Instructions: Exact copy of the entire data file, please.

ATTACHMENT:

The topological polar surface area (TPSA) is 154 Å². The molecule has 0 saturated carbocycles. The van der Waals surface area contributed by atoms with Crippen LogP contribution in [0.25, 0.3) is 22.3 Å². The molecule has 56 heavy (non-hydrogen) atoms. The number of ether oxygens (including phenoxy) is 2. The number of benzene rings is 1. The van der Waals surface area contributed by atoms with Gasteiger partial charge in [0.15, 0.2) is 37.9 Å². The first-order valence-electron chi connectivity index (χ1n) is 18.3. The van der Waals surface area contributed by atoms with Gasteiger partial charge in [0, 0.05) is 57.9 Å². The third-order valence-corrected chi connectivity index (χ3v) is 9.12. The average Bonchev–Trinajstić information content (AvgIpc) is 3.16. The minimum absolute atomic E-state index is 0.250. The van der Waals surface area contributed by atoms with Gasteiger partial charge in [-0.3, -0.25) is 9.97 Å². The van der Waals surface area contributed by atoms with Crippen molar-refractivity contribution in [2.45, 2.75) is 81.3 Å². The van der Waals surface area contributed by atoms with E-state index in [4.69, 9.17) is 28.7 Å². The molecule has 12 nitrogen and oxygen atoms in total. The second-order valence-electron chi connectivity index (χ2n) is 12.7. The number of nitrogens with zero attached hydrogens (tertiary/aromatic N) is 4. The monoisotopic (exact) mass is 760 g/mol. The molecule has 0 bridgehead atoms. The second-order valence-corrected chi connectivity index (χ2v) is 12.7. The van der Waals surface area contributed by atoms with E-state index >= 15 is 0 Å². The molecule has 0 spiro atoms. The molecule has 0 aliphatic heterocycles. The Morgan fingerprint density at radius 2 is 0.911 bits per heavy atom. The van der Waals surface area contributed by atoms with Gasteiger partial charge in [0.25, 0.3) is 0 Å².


The topological polar surface area (TPSA) is 154 Å². The molecule has 0 saturated carbocycles. The van der Waals surface area contributed by atoms with Crippen LogP contribution in [0.25, 0.3) is 22.3 Å². The molecule has 56 heavy (non-hydrogen) atoms. The number of ether oxygens (including phenoxy) is 2. The number of benzene rings is 1. The van der Waals surface area contributed by atoms with Gasteiger partial charge in [0.15, 0.2) is 37.9 Å². The first-order valence-electron chi connectivity index (χ1n) is 18.3. The van der Waals surface area contributed by atoms with Gasteiger partial charge in [0, 0.05) is 57.9 Å². The third-order valence-corrected chi connectivity index (χ3v) is 9.12. The average Bonchev–Trinajstić information content (AvgIpc) is 3.16. The minimum absolute atomic E-state index is 0.250. The van der Waals surface area contributed by atoms with Gasteiger partial charge in [-0.3, -0.25) is 9.97 Å². The van der Waals surface area contributed by atoms with Crippen molar-refractivity contribution in [2.45, 2.75) is 81.3 Å². The van der Waals surface area contributed by atoms with E-state index in [4.69, 9.17) is 28.7 Å². The molecule has 12 nitrogen and oxygen atoms in total. The second-order valence-electron chi connectivity index (χ2n) is 12.7. The number of nitrogens with zero attached hydrogens (tertiary/aromatic N) is 4. The monoisotopic (exact) mass is 760 g/mol. The molecule has 0 bridgehead atoms. The second-order valence-corrected chi connectivity index (χ2v) is 12.7. The van der Waals surface area contributed by atoms with E-state index >= 15 is 0 Å². The molecule has 0 spiro atoms. The molecule has 0 aliphatic heterocycles. The Morgan fingerprint density at radius 2 is 0.911 bits per heavy atom. The van der Waals surface area contributed by atoms with Gasteiger partial charge in [0.25, 0.3) is 0 Å².